- PoliticsNational Review
Democratic presidential nominee Joe Biden’s staff said the former vice president misspoke in saying that the government cost to provide four-year college education would be $150 billion, when in fact it would cost nearly twice as much. The comment came during an interview with CBS’ 60 Minutes that aired on Sunday, in which Biden said he could send “every single qualified person” to four-year college if he made “significant institutional changes” that would include a 15 percent minimum tax on corporations. The Democrat claims the tax will raise more than $400 billion, though experts, including those at the nonpartisan Tax Policy Center, have raised doubts that the tax could yield that much."I can send every single qualified person to a four-year college in their state for $150 billion," Biden said. "I can make sure every single person who qualifies for community college can go and we still have a lotta money left over. That's what I mean by significant institutional changes.”> Joe Biden confuses his agenda in 60 Minutes interview: "Biden's staff told us he misspoke"https://t.co/GBHsiavgvV pic.twitter.com/q65vp6fgz2> > -- RNC Research (@RNCResearch) October 26, 2020Biden’s staff later told 60 Minutes his $150 billion figure was incorrect."After our interview, Mr. Biden's staff told us he misspoke, and that the cost of free public college could be twice as much as he said," CBS' Norah O'Donnell said in a voice-over during Sunday’s episode.
- LifestyleIn The Know
A woman’s mother-in-law (MIL) has taken a strange stance on colorful vegetables. It all began when the woman offered to bring vegetables from her garden to the mother-in-law’s family Christmas dinner.
- PoliticsThe Week
If President Trump were looking for a little last-minute boost from Russian President Vladimir Putin, Putin had nothing for him on Sunday. In televised remarks on state TV, Putin "took the time to knock down what he made clear he regarded as false allegations from Trump about the Bidens," Democratic nominee Joe Biden and his son Hunter, Reuters reports. Putin said Trump's story about Hunter Biden getting money from the widow of a former Moscow mayor was news to him, even though Trump tried to tie Putin to the alleged payment.In Ukraine, Putin said, Hunter Biden "had or maybe still has a business, I don't know. It doesn't concern us. It concerns the Americans and the Ukrainians." And regarding the money Hunter Biden made working for a Ukrainian company, he added, "I don't see anything criminal about this, at least we don't know anything about this (being criminal)."U.S. intelligence has determined that Russia is secretly working to boost Trump and damage Biden in the 2020 race, much as Russian intelligence boosted Trump and damaged Democrat Hillary Clinton in 2016. But with Biden leading substantially in the polls, Russian state TV has started mocking Trump as Putin's poodle while Putin has started saying a few positive things about Biden. Biden isn't reciprocating, telling 60 Minutes on Sunday's broadcast that Russia is America's biggest threat but China is its top adversary.> Which country is the biggest threat to America?> > Russia, says Joe Biden. But China is our biggest competitor. https://t.co/itlQnd75E0 pic.twitter.com/9YHlYTvxR8> > — 60 Minutes (@60Minutes) October 26, 2020Trump's Hunter Biden allegations are probably too little, too late, and too tame anyway, even if they were true, anti-Trump GOP strategist Mike Madrid tells Politico. "Whatever October surprise or whatever money he's got, he needed to spend yesterday," he said. "He's got a bigger time problem than a money problem and he's got a huge money problem. It's time. He's running out of time."More stories from theweek.com Republicans are on the verge of a spectacular upside-down achievement The very different emotional lives of Trump and Biden voters The 19 greatest and worst presidential campaign ads of the 2020 election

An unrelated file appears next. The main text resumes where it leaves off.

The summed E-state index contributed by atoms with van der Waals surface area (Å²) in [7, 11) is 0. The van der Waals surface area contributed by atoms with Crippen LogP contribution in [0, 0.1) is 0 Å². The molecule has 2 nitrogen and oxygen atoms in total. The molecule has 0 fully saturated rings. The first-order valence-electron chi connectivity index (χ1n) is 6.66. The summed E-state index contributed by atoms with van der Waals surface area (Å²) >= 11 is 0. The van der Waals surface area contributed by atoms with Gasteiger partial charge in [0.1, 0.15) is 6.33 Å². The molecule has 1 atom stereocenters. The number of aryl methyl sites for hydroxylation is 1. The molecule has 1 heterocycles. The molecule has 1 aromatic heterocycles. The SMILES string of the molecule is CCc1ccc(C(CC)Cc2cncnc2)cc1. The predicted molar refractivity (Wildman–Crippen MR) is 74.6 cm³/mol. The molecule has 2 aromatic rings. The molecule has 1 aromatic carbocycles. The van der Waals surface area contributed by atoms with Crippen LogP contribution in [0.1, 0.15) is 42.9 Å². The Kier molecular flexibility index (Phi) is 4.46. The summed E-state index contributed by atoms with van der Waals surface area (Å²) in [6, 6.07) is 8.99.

For Donald Trump, his golf courses are jewels in his self-branded business empire, from the swaying palm trees of Trump National Doral in south Florida to the panoramic sea views of Trump Turnberry on the windswept west coast of Scotland. When running for U.S. president in 2016, Trump pointed not only to the prestige of his golf course portfolio, but also to the strategy the resorts represented. Facing skepticism at the time about his track record as a businessman, Trump told Reuters that those who focused on the operating losses at his courses were missing the point.
- NewsFOX News Videos
VideoWH communications director says Trump prepared to deploy federal resources to Philadelphia if necessary
Alyssa Farah tells 'Fox & Friends' that the president has no tolerance for lawlessness